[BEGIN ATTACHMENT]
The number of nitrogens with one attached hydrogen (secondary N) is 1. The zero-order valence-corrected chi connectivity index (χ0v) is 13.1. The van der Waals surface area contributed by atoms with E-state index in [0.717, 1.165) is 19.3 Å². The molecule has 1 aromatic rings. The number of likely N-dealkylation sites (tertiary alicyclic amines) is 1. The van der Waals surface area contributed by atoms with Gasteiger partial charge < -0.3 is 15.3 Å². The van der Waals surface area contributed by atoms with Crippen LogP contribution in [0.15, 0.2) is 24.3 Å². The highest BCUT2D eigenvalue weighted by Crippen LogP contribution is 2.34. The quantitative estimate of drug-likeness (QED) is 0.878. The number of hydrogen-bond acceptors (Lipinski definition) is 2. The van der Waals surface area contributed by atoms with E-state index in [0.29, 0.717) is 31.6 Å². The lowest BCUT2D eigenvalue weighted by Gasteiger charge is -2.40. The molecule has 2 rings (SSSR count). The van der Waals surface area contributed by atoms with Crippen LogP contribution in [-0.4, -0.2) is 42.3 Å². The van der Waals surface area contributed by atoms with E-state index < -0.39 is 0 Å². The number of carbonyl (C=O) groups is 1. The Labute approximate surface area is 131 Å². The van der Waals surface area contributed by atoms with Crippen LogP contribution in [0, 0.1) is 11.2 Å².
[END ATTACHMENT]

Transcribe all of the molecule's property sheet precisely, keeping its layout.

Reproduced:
The number of nitrogens with one attached hydrogen (secondary N) is 1. The zero-order valence-corrected chi connectivity index (χ0v) is 13.1. The van der Waals surface area contributed by atoms with E-state index in [0.717, 1.165) is 19.3 Å². The molecule has 1 aromatic rings. The number of likely N-dealkylation sites (tertiary alicyclic amines) is 1. The van der Waals surface area contributed by atoms with Gasteiger partial charge < -0.3 is 15.3 Å². The van der Waals surface area contributed by atoms with Crippen LogP contribution in [0.15, 0.2) is 24.3 Å². The highest BCUT2D eigenvalue weighted by Crippen LogP contribution is 2.34. The quantitative estimate of drug-likeness (QED) is 0.878. The number of hydrogen-bond acceptors (Lipinski definition) is 2. The van der Waals surface area contributed by atoms with E-state index in [0.29, 0.717) is 31.6 Å². The lowest BCUT2D eigenvalue weighted by Gasteiger charge is -2.40. The molecule has 2 rings (SSSR count). The van der Waals surface area contributed by atoms with Crippen LogP contribution in [-0.4, -0.2) is 42.3 Å². The van der Waals surface area contributed by atoms with E-state index < -0.39 is 0 Å². The number of carbonyl (C=O) groups is 1. The Labute approximate surface area is 131 Å². The van der Waals surface area contributed by atoms with Crippen LogP contribution in [0, 0.1) is 11.2 Å².